I had found out a few days prior to leaving that the ship was delayed a few days, but no one knew what they would be doing with us who were waiting in the meantime. Once we arrived, the staff here let us know we would be staying in Tana at this house until Monday when we all take buses down to Tamatave where the ship would be docked.  Since we had some time and not many scheduled activities, the group of us here decided to make the most of our 3 days. Tana is the capital city of Madagascar and the largest. As I learned over the several days driving around there, it is very widespread and differs a lot from place to place. Our guest house was in a “suburb” a little ways outside the city. We were surrounded by lots of homes and farmland, and we could walk about 15 minutes to a busy street area with shops and restaurants.

View from the deck of Chez Jeanne guest house overlooking mostly rice fields with some tomatoes, peppers and other vegetables mixed in.
On Friday morning, our first day in Tana, we met up with some other Mercy Shippers who had been in the country for a few weeks already. (The arrival of the ship was delayed about 2 weeks due to a mechanical problem on the ship before it left South Africa. Many people could change their flights to the new arrival date, but some kept their original flight and came to Madagascar to wait for the ship a few weeks early).  They knew their way around so we walked to town with them to visit some shops and exchange money at the bank. Later that night, all the Mercy Shippers in town (about 60 of us) were invited to a local house for dinner. The ladies who live in the house were from South Africa and are in Mada working with an organization that trains locals in occupational therapy. 

Saturday we spontaneously decided to hire a bus to take us about an hour outside the city to the local Lemur Park. Yes, Lemurs! I mean, you can’t come to Madagascar and not see some lemurs! There is another park closer to where the ship is in port that also has lemurs that I plan to go to eventually, but we figured you can never have too many of these intriguing little monkey/sloth-like animals. The park was great; pretty small, but with a variety of lemurs and a few other animals. It also has some examples of plants from all over Madagascar.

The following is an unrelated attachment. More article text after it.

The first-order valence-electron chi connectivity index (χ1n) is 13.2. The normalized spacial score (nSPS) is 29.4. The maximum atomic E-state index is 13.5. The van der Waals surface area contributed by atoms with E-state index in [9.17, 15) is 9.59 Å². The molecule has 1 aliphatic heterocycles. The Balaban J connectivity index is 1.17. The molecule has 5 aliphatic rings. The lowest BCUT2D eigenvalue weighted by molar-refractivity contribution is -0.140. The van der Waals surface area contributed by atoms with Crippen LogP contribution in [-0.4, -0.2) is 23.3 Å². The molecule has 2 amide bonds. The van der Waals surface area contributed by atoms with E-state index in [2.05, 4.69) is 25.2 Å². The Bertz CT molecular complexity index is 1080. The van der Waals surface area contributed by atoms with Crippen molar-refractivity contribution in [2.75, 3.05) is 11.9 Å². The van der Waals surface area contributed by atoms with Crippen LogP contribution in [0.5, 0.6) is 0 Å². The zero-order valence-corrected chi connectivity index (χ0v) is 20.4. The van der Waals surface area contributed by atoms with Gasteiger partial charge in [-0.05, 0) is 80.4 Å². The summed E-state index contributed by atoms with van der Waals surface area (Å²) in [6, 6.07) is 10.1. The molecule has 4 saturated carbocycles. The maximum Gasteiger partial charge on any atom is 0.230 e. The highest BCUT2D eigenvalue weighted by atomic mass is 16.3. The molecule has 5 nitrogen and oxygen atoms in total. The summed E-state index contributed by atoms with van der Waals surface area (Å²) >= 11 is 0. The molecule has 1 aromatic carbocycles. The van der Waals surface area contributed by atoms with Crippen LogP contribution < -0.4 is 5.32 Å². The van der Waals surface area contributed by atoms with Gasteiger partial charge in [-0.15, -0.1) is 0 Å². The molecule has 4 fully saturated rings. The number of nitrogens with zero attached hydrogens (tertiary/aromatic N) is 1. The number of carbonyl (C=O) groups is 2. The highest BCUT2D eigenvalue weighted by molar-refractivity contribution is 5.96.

These guys came up near us while we were waiting for our tour guide before we even entered the park!

Hello there, Mr. Lemur! They looked so fluffy and soft, but we weren't allowed to touch them at this park.

Certain species of lemurs make up a group called "dancing lemurs" because the get around on the ground using this dance-like hopping motion that is pretty entertaining. The other types rarely touch the ground and stay hanging in trees.

Lemur fact of the day: they are afraid of water!
This river runs along the border of the Lemur Park to act as a natural barrier.

A view of some of the plants that are native to the South of Madagascar (desert region)

Ravinala (Traveler's Palm), popular emblem of Madagascar

We went to church Sunday morning at a local church also run by some South Africans. They had a Malagasy (the language of Madagascar) service and an English service. It was a great sermon by a visiting youth pastor who was here running a camp, but I was partial to the music as my favorite part. They had a really good worship band and I just love being able to worship with so many people from all around the world, who are here to love Jesus and share His love with this nation! It reminds me of this verse from Psalm 57:9-11 that says, “I will praise you, Lord, among the nations; I will sing of you among the peoples.  For great is your love, reaching to the heavens; your faithfulness reaches to the skies. Be exalted, O God, above the heavens; let your glory be over all the earth.” It was truly inspiring and a great start to our time here in Mada.

Group from our guest house at Tana City Church

Later that day, I was able to Skype for the first time with my parents; then spent the afternoon relaxing and preparing for our journey to the ship on Monday. That trip was pretty epic and deserves its own post so look for that to come soon!